Many stereotypes have been formed pertaining to addiction. Many of these stereotypes are blasted out in the media and are “unintentionally reinforced by addiction professionals, according to a New York addiction expert,” said the article.
“When you go to a diabetes clinic, you don’t expect your doctor to have diabetes. But many people treating those who are addicted have themselves been treated for addiction, and tend to use the same lingo as their patients to make them feel more comfortable,” Dr. Edwin A. Salsitz, MD, Medical Director, Office-Based Opioid Therapy at Beth Israel Medical Center, said. “They use terms like ‘dirty’ or ‘clean’ to refer to a urine drug test, instead of the more medical ‘positive’ or ‘negative.’ Using slang in addiction medicine can be confusing and demeaning, and reinforce the stigma attached to addiction.”
Salsitz highlights the importance of choosing words wisely. “We need to use medical terms for addiction medicine,” he said. “I never use the word ‘addict’—that pigeonholes someone, and defines who they are. I always talk about addicted patients.”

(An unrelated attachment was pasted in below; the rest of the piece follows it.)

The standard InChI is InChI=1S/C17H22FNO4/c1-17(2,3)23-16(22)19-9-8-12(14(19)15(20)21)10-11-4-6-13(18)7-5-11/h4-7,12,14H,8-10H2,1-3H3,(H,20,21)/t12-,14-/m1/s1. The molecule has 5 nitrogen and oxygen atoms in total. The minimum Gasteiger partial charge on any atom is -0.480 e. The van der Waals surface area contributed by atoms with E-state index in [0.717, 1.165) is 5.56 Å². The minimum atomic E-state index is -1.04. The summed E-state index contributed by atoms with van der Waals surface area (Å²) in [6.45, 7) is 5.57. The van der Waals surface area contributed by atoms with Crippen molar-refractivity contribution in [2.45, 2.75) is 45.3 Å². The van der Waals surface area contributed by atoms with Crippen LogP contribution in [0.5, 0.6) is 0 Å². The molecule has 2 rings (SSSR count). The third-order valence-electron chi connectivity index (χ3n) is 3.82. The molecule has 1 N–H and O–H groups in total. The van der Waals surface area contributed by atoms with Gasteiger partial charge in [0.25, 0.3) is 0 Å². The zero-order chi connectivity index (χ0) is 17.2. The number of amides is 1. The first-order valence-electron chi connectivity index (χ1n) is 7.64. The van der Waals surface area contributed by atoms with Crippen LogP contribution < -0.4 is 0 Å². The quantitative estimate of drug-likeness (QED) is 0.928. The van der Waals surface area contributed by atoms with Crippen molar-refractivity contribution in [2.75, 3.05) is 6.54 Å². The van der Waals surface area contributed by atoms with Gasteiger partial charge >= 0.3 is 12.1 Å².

Dr. Edwin A. Salsitz
By using the wrong words, addiction professionals can inadvertently reinforce how media outlets depict people struggling with addiction.
Whether you’re reading the paper, watching the news, a TV show, or even buying perfume, you can see positive and negative depictions of the word “addiction.” Salsitz says that “Using these terms lightly makes it seem that addiction is not a serious disease. When I see the trivializing of this terminology, it offends me.”
This is a call to think using compassion and sensitivity before misusing terms and stereotyping others.